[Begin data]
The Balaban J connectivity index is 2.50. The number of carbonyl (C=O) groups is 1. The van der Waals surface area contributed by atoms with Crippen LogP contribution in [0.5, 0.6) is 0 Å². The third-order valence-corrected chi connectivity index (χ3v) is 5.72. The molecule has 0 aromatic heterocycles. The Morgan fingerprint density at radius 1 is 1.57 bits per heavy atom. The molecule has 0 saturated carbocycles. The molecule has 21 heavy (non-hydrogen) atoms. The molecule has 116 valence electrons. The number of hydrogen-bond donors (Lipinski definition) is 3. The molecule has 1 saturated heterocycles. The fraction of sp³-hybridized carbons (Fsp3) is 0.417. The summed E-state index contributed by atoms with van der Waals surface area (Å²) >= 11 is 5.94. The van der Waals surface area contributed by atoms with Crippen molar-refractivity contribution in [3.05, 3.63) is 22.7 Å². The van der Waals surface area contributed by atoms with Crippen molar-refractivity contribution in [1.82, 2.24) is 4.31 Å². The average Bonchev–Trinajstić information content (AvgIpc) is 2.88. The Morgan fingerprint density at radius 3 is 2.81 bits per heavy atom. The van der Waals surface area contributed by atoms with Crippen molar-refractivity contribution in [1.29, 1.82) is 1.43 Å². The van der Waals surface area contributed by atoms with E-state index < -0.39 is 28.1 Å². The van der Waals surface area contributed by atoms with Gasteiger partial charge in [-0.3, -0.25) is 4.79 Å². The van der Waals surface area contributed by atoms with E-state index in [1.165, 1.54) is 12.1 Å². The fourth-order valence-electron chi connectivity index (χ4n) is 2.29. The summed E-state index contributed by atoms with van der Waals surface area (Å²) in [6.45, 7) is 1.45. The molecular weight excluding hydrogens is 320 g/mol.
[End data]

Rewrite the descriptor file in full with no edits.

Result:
The Balaban J connectivity index is 2.50. The number of carbonyl (C=O) groups is 1. The van der Waals surface area contributed by atoms with Crippen LogP contribution in [0.5, 0.6) is 0 Å². The third-order valence-corrected chi connectivity index (χ3v) is 5.72. The molecule has 0 aromatic heterocycles. The Morgan fingerprint density at radius 1 is 1.57 bits per heavy atom. The molecule has 0 saturated carbocycles. The molecule has 21 heavy (non-hydrogen) atoms. The molecule has 116 valence electrons. The number of hydrogen-bond donors (Lipinski definition) is 3. The molecule has 1 saturated heterocycles. The fraction of sp³-hybridized carbons (Fsp3) is 0.417. The summed E-state index contributed by atoms with van der Waals surface area (Å²) >= 11 is 5.94. The van der Waals surface area contributed by atoms with Crippen molar-refractivity contribution in [3.05, 3.63) is 22.7 Å². The van der Waals surface area contributed by atoms with Crippen molar-refractivity contribution in [1.82, 2.24) is 4.31 Å². The average Bonchev–Trinajstić information content (AvgIpc) is 2.88. The Morgan fingerprint density at radius 3 is 2.81 bits per heavy atom. The van der Waals surface area contributed by atoms with Crippen molar-refractivity contribution in [1.29, 1.82) is 1.43 Å². The van der Waals surface area contributed by atoms with E-state index < -0.39 is 28.1 Å². The van der Waals surface area contributed by atoms with Gasteiger partial charge in [-0.3, -0.25) is 4.79 Å². The van der Waals surface area contributed by atoms with E-state index in [1.165, 1.54) is 12.1 Å². The fourth-order valence-electron chi connectivity index (χ4n) is 2.29. The summed E-state index contributed by atoms with van der Waals surface area (Å²) in [6.45, 7) is 1.45. The molecular weight excluding hydrogens is 320 g/mol.